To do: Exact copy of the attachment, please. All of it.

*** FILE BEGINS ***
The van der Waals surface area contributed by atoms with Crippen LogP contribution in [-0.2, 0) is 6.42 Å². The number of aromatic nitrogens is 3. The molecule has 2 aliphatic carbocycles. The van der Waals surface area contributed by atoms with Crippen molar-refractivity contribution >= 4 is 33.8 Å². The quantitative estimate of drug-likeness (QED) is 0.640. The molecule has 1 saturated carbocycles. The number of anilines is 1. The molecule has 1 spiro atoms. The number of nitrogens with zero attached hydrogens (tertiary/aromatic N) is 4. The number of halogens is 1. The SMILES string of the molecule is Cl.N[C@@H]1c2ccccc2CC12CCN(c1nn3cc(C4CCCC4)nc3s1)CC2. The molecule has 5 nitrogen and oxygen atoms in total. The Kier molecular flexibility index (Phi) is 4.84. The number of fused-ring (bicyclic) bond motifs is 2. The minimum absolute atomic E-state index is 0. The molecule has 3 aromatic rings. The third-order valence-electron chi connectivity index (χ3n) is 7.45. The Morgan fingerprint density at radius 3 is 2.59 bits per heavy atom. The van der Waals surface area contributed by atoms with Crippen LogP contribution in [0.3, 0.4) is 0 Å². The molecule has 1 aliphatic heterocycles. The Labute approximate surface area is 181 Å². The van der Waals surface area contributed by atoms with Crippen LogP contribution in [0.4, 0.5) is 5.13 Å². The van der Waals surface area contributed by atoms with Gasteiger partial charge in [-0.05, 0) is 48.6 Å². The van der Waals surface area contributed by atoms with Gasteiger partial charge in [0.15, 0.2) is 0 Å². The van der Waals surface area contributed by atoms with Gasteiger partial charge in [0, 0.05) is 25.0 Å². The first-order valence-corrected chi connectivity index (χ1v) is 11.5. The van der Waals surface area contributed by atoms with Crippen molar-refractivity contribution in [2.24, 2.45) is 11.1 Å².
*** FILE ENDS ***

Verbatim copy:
The van der Waals surface area contributed by atoms with Crippen LogP contribution in [-0.2, 0) is 6.42 Å². The number of aromatic nitrogens is 3. The molecule has 2 aliphatic carbocycles. The van der Waals surface area contributed by atoms with Crippen molar-refractivity contribution >= 4 is 33.8 Å². The quantitative estimate of drug-likeness (QED) is 0.640. The molecule has 1 saturated carbocycles. The number of anilines is 1. The molecule has 1 spiro atoms. The number of nitrogens with zero attached hydrogens (tertiary/aromatic N) is 4. The number of halogens is 1. The SMILES string of the molecule is Cl.N[C@@H]1c2ccccc2CC12CCN(c1nn3cc(C4CCCC4)nc3s1)CC2. The molecule has 5 nitrogen and oxygen atoms in total. The Kier molecular flexibility index (Phi) is 4.84. The number of fused-ring (bicyclic) bond motifs is 2. The minimum absolute atomic E-state index is 0. The molecule has 3 aromatic rings. The third-order valence-electron chi connectivity index (χ3n) is 7.45. The Morgan fingerprint density at radius 3 is 2.59 bits per heavy atom. The van der Waals surface area contributed by atoms with Crippen LogP contribution in [0.3, 0.4) is 0 Å². The molecule has 1 aliphatic heterocycles. The Labute approximate surface area is 181 Å². The van der Waals surface area contributed by atoms with Crippen LogP contribution in [0.4, 0.5) is 5.13 Å². The van der Waals surface area contributed by atoms with Gasteiger partial charge in [-0.05, 0) is 48.6 Å². The van der Waals surface area contributed by atoms with Gasteiger partial charge in [0.15, 0.2) is 0 Å². The van der Waals surface area contributed by atoms with Gasteiger partial charge in [0, 0.05) is 25.0 Å². The first-order valence-corrected chi connectivity index (χ1v) is 11.5. The van der Waals surface area contributed by atoms with Crippen molar-refractivity contribution in [2.24, 2.45) is 11.1 Å².